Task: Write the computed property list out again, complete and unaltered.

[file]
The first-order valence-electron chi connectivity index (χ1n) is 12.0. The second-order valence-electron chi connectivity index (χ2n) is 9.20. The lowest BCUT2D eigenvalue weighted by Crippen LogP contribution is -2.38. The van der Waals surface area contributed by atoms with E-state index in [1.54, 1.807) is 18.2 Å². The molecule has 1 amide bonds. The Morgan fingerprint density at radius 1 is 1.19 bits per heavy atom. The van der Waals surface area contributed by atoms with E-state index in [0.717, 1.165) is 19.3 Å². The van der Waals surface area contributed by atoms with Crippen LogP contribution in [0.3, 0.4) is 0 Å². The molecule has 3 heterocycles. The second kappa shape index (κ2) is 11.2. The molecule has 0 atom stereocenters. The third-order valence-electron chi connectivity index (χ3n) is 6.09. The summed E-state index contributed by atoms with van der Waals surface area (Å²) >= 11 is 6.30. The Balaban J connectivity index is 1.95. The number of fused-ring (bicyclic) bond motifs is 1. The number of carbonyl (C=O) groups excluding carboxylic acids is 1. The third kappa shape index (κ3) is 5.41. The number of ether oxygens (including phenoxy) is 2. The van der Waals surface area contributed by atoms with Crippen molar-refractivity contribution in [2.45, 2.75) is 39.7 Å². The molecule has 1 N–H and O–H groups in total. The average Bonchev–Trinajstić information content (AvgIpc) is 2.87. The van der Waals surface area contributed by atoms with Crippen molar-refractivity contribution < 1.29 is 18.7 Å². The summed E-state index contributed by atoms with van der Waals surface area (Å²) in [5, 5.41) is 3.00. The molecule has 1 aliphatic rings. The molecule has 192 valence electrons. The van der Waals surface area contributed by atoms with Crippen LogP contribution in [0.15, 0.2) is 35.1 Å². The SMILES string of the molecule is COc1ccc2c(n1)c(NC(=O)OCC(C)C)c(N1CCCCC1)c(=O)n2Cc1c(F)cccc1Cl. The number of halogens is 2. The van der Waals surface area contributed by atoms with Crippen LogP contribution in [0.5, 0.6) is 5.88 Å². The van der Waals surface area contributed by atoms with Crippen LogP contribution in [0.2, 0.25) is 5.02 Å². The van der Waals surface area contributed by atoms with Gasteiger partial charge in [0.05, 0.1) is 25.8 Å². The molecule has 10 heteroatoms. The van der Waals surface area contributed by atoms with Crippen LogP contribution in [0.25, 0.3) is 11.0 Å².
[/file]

The first-order valence-electron chi connectivity index (χ1n) is 12.0. The second-order valence-electron chi connectivity index (χ2n) is 9.20. The lowest BCUT2D eigenvalue weighted by Crippen LogP contribution is -2.38. The van der Waals surface area contributed by atoms with E-state index in [1.54, 1.807) is 18.2 Å². The molecule has 1 amide bonds. The Morgan fingerprint density at radius 1 is 1.19 bits per heavy atom. The van der Waals surface area contributed by atoms with E-state index in [0.717, 1.165) is 19.3 Å². The van der Waals surface area contributed by atoms with Crippen LogP contribution in [0.3, 0.4) is 0 Å². The molecule has 3 heterocycles. The second kappa shape index (κ2) is 11.2. The molecule has 0 atom stereocenters. The third-order valence-electron chi connectivity index (χ3n) is 6.09. The summed E-state index contributed by atoms with van der Waals surface area (Å²) >= 11 is 6.30. The Balaban J connectivity index is 1.95. The number of fused-ring (bicyclic) bond motifs is 1. The number of carbonyl (C=O) groups excluding carboxylic acids is 1. The third kappa shape index (κ3) is 5.41. The number of ether oxygens (including phenoxy) is 2. The van der Waals surface area contributed by atoms with Crippen molar-refractivity contribution in [2.45, 2.75) is 39.7 Å². The molecule has 1 N–H and O–H groups in total. The average Bonchev–Trinajstić information content (AvgIpc) is 2.87. The van der Waals surface area contributed by atoms with Crippen molar-refractivity contribution < 1.29 is 18.7 Å². The summed E-state index contributed by atoms with van der Waals surface area (Å²) in [5, 5.41) is 3.00. The molecule has 1 aliphatic rings. The molecule has 192 valence electrons. The van der Waals surface area contributed by atoms with Crippen LogP contribution in [0.15, 0.2) is 35.1 Å². The SMILES string of the molecule is COc1ccc2c(n1)c(NC(=O)OCC(C)C)c(N1CCCCC1)c(=O)n2Cc1c(F)cccc1Cl. The number of halogens is 2. The van der Waals surface area contributed by atoms with Crippen LogP contribution in [0.5, 0.6) is 5.88 Å². The van der Waals surface area contributed by atoms with Crippen LogP contribution in [0.2, 0.25) is 5.02 Å². The van der Waals surface area contributed by atoms with Gasteiger partial charge in [0.05, 0.1) is 25.8 Å². The molecule has 10 heteroatoms. The van der Waals surface area contributed by atoms with Crippen LogP contribution in [0.25, 0.3) is 11.0 Å².